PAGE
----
The history of the Louis Vuitton brand and Bernard Arnault


The world’s largest manufacturer of luxury goods, LVMH Moët Hennessy – Louis Vuitton is headed by Bernard Arnault as CEO and Chairman. The world’s most famous department store was founded when Mr. Arnault acquired a majority stake in LVMH Moët Hennessy – Louis Vuitton in 1989. Since that time, Mr. Arnault has been chairman and CEO of the company.

Mr. Arnault is also Chairman of the Board of Groupe Arnault S.E. (his family’s holding company). Bernard Arnault (born 1949) is the head and CEO of LVMH, a fashion investment group. As such, he holds around 50% of the shares in a huge multinational group that currently owns more than 70 of the most valuable brands such as Christian Dior, Louis Vuitton, Dom Pérignon, Moët & Chandon, Hennessy, Sephora and TAG Heuer.

For a CEO in the apparel industry, Arnault’s career path was unusually curious. Initially, he worked for his family’s construction company in the manufacturing north of France as an engineer and real estate developer. Beginning in 1984, he pursued goals far beyond construction, embarking on a series of bold and cunning maneuvers to gain control of a company he could expand worldwide. To accomplish this, he acquired Boussac, a well-known (but insolvent) French conglomerate that enabled him to acquire the House of Dior, a treasure he had long sought. With the proceeds from the sale of most of the other properties, he bought Moët Hennessy and Louis Vuitton, two renowned French brands that merged in 1987 to form LVMH.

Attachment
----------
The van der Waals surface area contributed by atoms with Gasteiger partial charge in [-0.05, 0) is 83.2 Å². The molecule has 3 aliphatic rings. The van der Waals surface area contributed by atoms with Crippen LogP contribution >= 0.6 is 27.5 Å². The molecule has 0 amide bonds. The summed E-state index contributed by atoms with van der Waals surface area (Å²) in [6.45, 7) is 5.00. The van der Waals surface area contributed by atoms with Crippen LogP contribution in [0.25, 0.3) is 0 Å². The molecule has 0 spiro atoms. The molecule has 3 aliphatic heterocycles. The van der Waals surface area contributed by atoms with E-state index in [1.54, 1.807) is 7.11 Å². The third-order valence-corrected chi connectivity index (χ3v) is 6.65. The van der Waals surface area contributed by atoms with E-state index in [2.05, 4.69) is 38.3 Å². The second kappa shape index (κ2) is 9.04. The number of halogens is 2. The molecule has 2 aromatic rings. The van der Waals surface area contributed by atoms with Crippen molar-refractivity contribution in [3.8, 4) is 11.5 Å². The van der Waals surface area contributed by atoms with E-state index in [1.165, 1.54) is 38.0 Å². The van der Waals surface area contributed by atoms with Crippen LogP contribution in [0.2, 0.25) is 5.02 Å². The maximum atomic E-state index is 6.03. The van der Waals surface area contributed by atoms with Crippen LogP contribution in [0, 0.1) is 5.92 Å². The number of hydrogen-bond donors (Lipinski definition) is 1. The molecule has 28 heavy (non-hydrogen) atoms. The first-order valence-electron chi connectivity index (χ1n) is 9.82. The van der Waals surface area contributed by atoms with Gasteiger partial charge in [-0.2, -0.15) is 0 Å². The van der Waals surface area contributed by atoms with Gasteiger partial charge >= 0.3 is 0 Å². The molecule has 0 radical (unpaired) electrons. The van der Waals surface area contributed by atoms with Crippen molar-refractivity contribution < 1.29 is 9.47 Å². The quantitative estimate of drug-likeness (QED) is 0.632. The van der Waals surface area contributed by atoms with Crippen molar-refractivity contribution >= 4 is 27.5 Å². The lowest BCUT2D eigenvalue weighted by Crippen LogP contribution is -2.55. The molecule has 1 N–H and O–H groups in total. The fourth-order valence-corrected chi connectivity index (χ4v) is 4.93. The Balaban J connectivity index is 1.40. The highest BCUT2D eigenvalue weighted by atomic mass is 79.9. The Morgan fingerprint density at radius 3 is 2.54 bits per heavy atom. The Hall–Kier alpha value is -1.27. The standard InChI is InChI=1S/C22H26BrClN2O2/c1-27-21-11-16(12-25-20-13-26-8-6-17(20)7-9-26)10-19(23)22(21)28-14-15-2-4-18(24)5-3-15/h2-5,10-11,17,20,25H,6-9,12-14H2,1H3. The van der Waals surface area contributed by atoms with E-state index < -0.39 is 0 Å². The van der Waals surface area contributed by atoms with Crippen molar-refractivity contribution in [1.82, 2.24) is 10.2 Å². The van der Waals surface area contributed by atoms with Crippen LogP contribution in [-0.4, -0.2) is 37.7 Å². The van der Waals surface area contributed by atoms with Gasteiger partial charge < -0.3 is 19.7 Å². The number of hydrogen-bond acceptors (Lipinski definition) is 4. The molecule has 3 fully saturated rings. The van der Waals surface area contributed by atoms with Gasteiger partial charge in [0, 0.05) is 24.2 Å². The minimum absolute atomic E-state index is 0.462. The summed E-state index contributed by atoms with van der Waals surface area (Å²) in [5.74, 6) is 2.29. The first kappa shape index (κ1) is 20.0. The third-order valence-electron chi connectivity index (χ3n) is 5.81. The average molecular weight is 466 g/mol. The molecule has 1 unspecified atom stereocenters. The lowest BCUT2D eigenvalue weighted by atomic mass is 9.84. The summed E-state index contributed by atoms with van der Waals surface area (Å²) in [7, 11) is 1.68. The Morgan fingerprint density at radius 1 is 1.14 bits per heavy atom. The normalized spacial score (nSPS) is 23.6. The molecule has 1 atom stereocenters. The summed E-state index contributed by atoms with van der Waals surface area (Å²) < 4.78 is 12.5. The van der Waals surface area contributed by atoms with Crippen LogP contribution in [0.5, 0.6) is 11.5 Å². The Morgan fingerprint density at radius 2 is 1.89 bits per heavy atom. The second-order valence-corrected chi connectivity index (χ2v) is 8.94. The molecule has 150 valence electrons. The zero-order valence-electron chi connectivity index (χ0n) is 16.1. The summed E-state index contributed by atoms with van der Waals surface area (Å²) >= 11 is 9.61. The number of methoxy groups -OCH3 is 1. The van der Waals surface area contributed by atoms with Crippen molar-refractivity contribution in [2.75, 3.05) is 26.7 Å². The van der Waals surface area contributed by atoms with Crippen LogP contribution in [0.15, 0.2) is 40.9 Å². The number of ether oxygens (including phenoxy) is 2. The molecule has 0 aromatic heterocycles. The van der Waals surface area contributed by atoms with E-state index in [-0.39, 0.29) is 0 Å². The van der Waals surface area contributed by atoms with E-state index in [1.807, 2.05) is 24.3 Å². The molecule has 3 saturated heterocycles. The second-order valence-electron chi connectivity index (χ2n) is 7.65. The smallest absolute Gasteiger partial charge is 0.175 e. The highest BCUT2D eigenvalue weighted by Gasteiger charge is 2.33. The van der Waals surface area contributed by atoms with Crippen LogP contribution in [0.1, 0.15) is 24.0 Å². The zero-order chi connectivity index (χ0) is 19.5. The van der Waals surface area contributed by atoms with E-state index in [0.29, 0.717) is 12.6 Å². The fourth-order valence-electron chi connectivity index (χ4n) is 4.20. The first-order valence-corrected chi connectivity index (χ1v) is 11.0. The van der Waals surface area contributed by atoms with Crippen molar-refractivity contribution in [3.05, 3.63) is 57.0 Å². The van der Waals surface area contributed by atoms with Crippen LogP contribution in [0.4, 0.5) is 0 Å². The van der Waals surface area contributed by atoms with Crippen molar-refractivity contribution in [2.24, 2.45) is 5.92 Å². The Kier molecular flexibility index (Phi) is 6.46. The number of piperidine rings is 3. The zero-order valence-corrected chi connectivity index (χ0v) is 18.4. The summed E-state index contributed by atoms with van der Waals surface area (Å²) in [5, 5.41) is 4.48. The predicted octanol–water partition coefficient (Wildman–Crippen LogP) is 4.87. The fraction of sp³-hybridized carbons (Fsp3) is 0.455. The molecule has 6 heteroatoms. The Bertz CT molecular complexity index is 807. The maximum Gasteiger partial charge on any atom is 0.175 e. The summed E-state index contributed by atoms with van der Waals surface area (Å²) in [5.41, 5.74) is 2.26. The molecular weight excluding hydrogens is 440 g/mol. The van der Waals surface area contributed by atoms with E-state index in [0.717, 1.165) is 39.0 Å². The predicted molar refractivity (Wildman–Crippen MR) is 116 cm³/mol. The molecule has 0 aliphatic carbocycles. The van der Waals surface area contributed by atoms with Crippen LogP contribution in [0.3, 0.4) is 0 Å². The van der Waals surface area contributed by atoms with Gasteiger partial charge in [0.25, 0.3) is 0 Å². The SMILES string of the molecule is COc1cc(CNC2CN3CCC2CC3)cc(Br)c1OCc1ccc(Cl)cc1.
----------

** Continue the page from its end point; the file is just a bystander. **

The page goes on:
The next move Arnault made was a strategic one that earned him recognition throughout Europe. Within LVMH, he took advantage of the ongoing rivalry between the two CEOs to gain control before ousting them both. He became LVMH’s chairman, CEO and largest shareholder after winning “one of the biggest fights in the French fashion world,” a position he would hold until April 2022.

Over the next 30 years, he combined the defunct Boussac properties, particularly Dior, with LVMH products and many other purchased companies to create the most powerful multinational luxury group in the world, with sales of 44.6 billion euros ($51 billion) in 2020. LVMH’s profitability has proven unusually stable during the 30 years under Arnault’s leadership, even in times of severe recession.

After the extraordinary upheaval that the global pandemic brought to luxury retail in 2020, LVMH reported 2021 sales of €64.2 billion (up 44% from 2020 and 20% from 2019) and real profit growth of 36% from 2020 and 14% from 2019.

Although Tiffany, a recent acquisition, closed its main Fifth Avenue store in New York City for renovations, the company still reported “amazing” profitability. According to Forbes, the estimated net worth of Arnault and his family was $159 billion as of October 2022, making him the second richest person in the world and the richest person in Europe.

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